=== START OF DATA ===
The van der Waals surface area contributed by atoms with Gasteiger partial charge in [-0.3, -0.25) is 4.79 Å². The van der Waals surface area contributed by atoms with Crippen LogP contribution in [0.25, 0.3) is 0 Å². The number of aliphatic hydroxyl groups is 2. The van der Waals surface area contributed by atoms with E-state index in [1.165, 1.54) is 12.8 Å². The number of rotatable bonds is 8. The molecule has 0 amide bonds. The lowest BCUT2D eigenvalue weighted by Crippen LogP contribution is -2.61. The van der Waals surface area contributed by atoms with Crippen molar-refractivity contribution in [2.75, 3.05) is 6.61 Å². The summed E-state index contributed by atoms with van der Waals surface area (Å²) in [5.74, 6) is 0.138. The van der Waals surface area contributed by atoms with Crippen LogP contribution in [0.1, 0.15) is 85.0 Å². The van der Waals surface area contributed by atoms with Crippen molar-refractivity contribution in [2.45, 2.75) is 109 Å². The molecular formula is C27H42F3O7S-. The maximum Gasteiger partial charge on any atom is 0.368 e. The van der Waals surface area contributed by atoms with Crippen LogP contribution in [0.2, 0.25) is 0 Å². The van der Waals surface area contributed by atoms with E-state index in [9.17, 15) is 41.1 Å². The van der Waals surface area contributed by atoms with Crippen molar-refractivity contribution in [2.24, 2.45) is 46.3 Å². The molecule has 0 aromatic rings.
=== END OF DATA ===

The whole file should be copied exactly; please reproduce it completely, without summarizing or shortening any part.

The van der Waals surface area contributed by atoms with Gasteiger partial charge in [-0.3, -0.25) is 4.79 Å². The van der Waals surface area contributed by atoms with Crippen LogP contribution in [0.25, 0.3) is 0 Å². The number of aliphatic hydroxyl groups is 2. The van der Waals surface area contributed by atoms with E-state index in [1.165, 1.54) is 12.8 Å². The number of rotatable bonds is 8. The molecule has 0 amide bonds. The lowest BCUT2D eigenvalue weighted by Crippen LogP contribution is -2.61. The van der Waals surface area contributed by atoms with Crippen molar-refractivity contribution in [2.75, 3.05) is 6.61 Å². The summed E-state index contributed by atoms with van der Waals surface area (Å²) in [5.74, 6) is 0.138. The van der Waals surface area contributed by atoms with Crippen LogP contribution in [0.1, 0.15) is 85.0 Å². The van der Waals surface area contributed by atoms with Crippen molar-refractivity contribution in [2.45, 2.75) is 109 Å². The molecular formula is C27H42F3O7S-. The maximum Gasteiger partial charge on any atom is 0.368 e. The van der Waals surface area contributed by atoms with Crippen LogP contribution in [0.2, 0.25) is 0 Å². The van der Waals surface area contributed by atoms with E-state index in [9.17, 15) is 41.1 Å². The van der Waals surface area contributed by atoms with Crippen molar-refractivity contribution in [2.24, 2.45) is 46.3 Å². The molecule has 0 aromatic rings.